Welcome to the blog, "It happens!" and estate tax update.

Welcome to the blog, "It happens!" and estate tax update.

October 27, 2021


Welcome to my blog.  The purpose is to write about timely financial topics and ideas, personal experiences and any "positive" regional economic news that comes across my desk.  There will be no timeline so the posts will be random.  Lastly, if you would like to be put on our mailing list for when we update the blog, please reach out to Kim (731-285-0097).  I hope you enjoy the information.  If you have any questions about these musings, drop me a line to chad@daviswealthservices.com.

"It Happens"

It's Friday afternoon after work.  I am heading out of town to see a long awaited concert.  In a split second, my thoughts go to, "Is this really happening?".  It was as if I could see in slow motion and all I could wonder is, "How bad is this going to be?"  As I am driving around fifty miles per hour, a vehicle pulls out in front of me and I hit him without even hitting the breaks.  The airbags deploy and the smell of smoke fills the car.  I didn't move.  I didn't know if I should.  For a minute, I didn't know what had happened, if I was hurt, if anyone else was hurt and who the president of the United States was (literally asked in a concussion test later).  Within minutes, police and paramedics were on the scene.  It has been decades since I was in any kind of accident but this was the worst of my life.  Thank God no one was injured.  But I felt there was some value to you in sharing this experience with you.  Specifically I will cover: 1. It can happen to anyone at any time. 2. What do you do if it happens? 3. How can you prepare from a liability stand point.

1. According to the Tennessee Department of Safety and Homeland Security, as of 10/27/21, there have been 5,154 crashes that resulted in fatality or serious injury in the state of Tennessee.  That is a year over year increase of 9.4%. This does not include a crash like mine where there were no injuries but the vehicle was totaled.  Most automobile crashes are a result of an impaired driver or a distracted driver.  Regardless, it is becoming more and more important to drive defensively, put your phone on blue tooth and wear your seat belt.  And for those of you in west Tennessee, Shelby county leads the state with 844 of the states fatalities and serious injuries.  The next largest county is Davidson with 527.

2. a.) If you are in an accident, unless there is a reason to leave, stay in your vehicle until a paramedic and/or police arrive.  Getting out your vehicle in heavy traffic could be fatal. b.) Do not move your vehicle.  Moving the vehicle may put you in a blame game when it comes to the police report and insurance claim.  If the vehicles are where they ended up when the accident occurred, the police can accurately map it out in the report.  c.) Immediately call 911.  You want the police and paramedics there sooner than later. d.) In my case, no one was injured in the accident so we were summoned to the side where the police took statements and the paramedics checked us out both physically and mentally.  My wrist was injured so they did tests that I passed.  With that, I declined to go to the hospital.  However, if you suspect you may have more serious injuries or the paramedics insist on you going, by all means go.  e.) I also suggest you have a folder on your phone titled, "important documents".  In this folder, have a copy of your insurance card and your license.  The police are going to want this information and this will save your a lot of grief.  f.) And lastly, this is hard to plan for but be aware of it, have a contact that can pick you up.  In my case, I was out of town and was going to be left on the side of the road during rush hour with no available ubers or cabs.  I was lucky to be able to rely on a friend to pick me up and get me home.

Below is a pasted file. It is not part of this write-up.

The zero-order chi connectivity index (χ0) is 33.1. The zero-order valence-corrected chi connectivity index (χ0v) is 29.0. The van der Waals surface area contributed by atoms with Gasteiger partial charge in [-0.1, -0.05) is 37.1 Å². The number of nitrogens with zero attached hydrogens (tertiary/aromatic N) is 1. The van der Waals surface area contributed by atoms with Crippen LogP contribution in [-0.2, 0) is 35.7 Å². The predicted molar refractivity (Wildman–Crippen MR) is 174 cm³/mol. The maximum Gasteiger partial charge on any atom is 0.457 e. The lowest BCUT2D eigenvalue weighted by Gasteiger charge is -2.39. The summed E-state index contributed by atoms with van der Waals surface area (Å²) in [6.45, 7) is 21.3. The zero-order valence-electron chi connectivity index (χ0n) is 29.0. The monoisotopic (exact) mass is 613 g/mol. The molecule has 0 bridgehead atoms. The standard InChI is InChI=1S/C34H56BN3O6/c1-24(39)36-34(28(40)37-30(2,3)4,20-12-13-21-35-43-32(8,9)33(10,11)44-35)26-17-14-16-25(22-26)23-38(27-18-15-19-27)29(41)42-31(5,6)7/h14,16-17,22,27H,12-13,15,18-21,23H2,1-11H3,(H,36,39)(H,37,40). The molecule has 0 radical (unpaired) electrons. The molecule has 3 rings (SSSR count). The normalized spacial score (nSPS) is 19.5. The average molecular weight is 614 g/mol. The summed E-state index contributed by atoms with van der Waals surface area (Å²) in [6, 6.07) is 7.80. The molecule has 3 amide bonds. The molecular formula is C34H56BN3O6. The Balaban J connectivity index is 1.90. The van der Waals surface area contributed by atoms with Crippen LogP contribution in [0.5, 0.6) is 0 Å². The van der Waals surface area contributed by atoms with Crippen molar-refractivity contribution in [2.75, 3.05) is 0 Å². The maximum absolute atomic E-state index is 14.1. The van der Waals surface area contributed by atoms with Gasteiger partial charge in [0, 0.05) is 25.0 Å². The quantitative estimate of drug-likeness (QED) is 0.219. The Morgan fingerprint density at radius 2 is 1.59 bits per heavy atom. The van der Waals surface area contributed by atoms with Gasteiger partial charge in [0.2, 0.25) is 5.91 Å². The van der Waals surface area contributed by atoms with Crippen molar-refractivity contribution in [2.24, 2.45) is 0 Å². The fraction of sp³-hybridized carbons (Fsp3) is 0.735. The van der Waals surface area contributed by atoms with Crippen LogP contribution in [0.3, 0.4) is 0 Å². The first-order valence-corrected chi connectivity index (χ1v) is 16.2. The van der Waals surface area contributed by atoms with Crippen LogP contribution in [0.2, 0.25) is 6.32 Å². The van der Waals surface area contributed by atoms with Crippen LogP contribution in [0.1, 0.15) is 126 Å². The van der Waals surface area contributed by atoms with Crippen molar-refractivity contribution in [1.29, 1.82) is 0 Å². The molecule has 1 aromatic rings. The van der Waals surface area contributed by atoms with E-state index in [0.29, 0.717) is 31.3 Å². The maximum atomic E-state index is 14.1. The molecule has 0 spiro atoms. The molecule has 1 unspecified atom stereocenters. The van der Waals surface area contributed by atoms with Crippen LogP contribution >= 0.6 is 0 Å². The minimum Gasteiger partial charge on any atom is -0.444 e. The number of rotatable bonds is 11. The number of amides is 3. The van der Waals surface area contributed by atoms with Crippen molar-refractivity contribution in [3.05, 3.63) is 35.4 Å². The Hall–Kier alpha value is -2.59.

3.  My insurance agent is Jason Ladd of White & Associates in Dyersburg.  Jason and I have been friends for over twenty years.  The first bit of advice that I will give you concerning insurance is, "Know your agent and know them well."  If you are "using" insurance, you are already in a stressful situation.  Remember me telling you to have a folder on your phone... well I didn't (I do now).  I called Jason and his team and they were able to send me a picture of my insurance card on the spot for the police.  From beginning to end, Jason and his team would update me on the status of my claim and made sure I was satisfied with the outcome.  I can not say enough good things about the service I received in a stressful situation.